A burgeoning theatrical career was interrupted by the war, where Gough served with the Pioneer Corps, since when he rarely found himself out of work as an actor, carving out a particularly distinguished West End career that took in everything from classical drama to farce. Notable productions included Noel Coward's The Vortex, Hamlet in 1951, when he played Laertes to Alec Guinness's Prince, The Prime of Miss Jean Brodie and a role opposite Richard Burton and John Gielgud in Christopher Fry's The Lady's Not For Burning.
Gough's break in films came in 1947 with Blanche Fury, a torpid Victorian melodrama starring Stewart Granger. Better was to follow with roles in the Ealing Classic The Man in the White Suit (1951), Richard III (1955) and Reach for the Sky (1956). Then in 1958 he made the film which was to drastically alter his career path, Hammer's Dracula. It led to a succession of low-grade British horror pictures where he usually played the leading nasty, often giving colourful and broad performances that resulted in him being unfairly typed as a poor man's Peter Cushing.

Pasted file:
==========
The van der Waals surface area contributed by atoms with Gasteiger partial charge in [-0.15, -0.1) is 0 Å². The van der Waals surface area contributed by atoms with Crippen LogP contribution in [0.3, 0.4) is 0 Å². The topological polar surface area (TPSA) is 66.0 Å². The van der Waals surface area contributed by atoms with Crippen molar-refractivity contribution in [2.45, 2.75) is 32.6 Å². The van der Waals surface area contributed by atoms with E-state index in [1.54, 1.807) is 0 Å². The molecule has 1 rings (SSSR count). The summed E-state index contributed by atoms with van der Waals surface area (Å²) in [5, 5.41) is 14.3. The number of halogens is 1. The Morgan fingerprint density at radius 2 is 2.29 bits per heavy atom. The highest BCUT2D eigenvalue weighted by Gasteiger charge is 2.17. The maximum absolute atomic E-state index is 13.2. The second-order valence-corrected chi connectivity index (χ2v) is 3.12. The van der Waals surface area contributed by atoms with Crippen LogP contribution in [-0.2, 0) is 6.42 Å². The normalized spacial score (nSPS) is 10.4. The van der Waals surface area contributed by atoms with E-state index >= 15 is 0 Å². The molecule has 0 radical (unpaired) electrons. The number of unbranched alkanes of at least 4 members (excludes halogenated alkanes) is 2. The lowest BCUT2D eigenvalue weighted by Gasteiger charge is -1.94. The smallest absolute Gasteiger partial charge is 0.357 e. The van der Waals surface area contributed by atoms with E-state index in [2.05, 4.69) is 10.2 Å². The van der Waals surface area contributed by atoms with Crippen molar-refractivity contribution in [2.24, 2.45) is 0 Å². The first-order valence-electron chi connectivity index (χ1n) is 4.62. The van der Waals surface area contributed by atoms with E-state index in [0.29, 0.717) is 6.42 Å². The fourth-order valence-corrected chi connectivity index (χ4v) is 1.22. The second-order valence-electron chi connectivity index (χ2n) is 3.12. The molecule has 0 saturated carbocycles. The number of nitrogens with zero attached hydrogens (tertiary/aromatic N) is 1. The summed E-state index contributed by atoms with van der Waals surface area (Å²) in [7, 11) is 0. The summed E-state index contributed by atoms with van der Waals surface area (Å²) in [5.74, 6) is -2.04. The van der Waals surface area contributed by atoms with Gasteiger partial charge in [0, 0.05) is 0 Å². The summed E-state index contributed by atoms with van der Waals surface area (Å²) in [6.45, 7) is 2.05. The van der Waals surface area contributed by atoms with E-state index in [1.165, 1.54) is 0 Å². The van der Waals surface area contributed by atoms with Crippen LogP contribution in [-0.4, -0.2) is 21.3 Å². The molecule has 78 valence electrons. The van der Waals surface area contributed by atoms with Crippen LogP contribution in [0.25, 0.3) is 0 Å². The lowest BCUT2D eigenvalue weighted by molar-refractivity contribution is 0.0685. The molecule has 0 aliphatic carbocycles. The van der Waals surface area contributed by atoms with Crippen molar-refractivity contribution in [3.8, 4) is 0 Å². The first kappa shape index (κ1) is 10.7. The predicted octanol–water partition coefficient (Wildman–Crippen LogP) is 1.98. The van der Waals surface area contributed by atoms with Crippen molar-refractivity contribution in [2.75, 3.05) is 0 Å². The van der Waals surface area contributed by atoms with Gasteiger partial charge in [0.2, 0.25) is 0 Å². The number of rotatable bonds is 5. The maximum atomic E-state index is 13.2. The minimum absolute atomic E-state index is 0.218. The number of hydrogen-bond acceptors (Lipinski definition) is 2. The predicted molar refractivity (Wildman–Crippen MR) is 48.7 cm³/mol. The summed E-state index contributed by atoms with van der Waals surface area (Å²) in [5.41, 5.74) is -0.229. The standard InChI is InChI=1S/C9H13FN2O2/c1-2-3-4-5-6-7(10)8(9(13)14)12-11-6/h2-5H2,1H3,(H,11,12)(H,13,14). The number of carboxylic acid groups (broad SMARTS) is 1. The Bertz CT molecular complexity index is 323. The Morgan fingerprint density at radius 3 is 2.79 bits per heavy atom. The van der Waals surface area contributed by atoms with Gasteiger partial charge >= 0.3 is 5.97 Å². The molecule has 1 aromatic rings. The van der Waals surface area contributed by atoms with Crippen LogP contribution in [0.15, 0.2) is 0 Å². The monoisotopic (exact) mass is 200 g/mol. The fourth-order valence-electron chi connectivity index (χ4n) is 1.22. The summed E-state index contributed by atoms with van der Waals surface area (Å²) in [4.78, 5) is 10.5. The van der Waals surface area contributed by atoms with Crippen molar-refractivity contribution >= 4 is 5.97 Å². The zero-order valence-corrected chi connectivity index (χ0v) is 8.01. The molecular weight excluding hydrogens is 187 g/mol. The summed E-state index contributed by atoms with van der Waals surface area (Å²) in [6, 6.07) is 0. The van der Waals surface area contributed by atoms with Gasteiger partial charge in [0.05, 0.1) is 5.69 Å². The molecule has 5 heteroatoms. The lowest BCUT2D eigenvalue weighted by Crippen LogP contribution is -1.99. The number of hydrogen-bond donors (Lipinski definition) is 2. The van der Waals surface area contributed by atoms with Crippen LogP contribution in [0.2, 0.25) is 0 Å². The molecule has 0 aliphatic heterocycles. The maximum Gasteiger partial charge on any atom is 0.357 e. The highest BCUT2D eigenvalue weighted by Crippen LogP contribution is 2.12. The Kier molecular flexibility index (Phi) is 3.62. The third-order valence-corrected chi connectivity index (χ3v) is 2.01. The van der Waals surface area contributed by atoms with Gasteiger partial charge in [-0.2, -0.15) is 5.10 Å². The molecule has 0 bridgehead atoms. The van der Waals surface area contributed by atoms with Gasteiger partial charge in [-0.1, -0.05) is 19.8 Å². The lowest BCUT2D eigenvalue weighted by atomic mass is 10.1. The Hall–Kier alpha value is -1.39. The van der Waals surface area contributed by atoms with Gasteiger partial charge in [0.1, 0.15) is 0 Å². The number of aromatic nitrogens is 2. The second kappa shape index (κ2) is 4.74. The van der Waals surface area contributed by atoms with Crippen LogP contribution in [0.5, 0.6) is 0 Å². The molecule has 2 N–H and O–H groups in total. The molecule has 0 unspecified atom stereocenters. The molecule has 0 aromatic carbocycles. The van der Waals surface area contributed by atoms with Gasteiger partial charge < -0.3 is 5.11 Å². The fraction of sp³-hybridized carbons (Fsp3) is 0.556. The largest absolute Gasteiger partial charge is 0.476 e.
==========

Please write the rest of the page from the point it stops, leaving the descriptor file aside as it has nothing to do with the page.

Titles like Horrors of the Black Museum (1959), Dr Terror's House of Horrors (1965) and Konga (1960), a cut-price rival to King Kong, did Gough no favours artistically, but were there when he needed the money and fitted in with his own view of himself as a sort of acting tradesman who took on jobs as they came along, if they appealed, and just got on with it. That went for television, too, and Gough gave some gloriously ripe villainous turns in The Avengers and Dr. Who.
By the early 1970s Gough had succeeded in shaking off his horror image and had pleasingly matured into a character actor of some distinction, one of that band of British performers whose faces are better known than their names. On television he was a fine Dr Livingstone in the BBC epic serial The Search for the Nile and a memorable dirty old man in Dennis Potter's controversial Blackeyes. On film, his performance in The Go-Between (1970) deservedly earned him a Bafta nomination for Best Supporting Actor.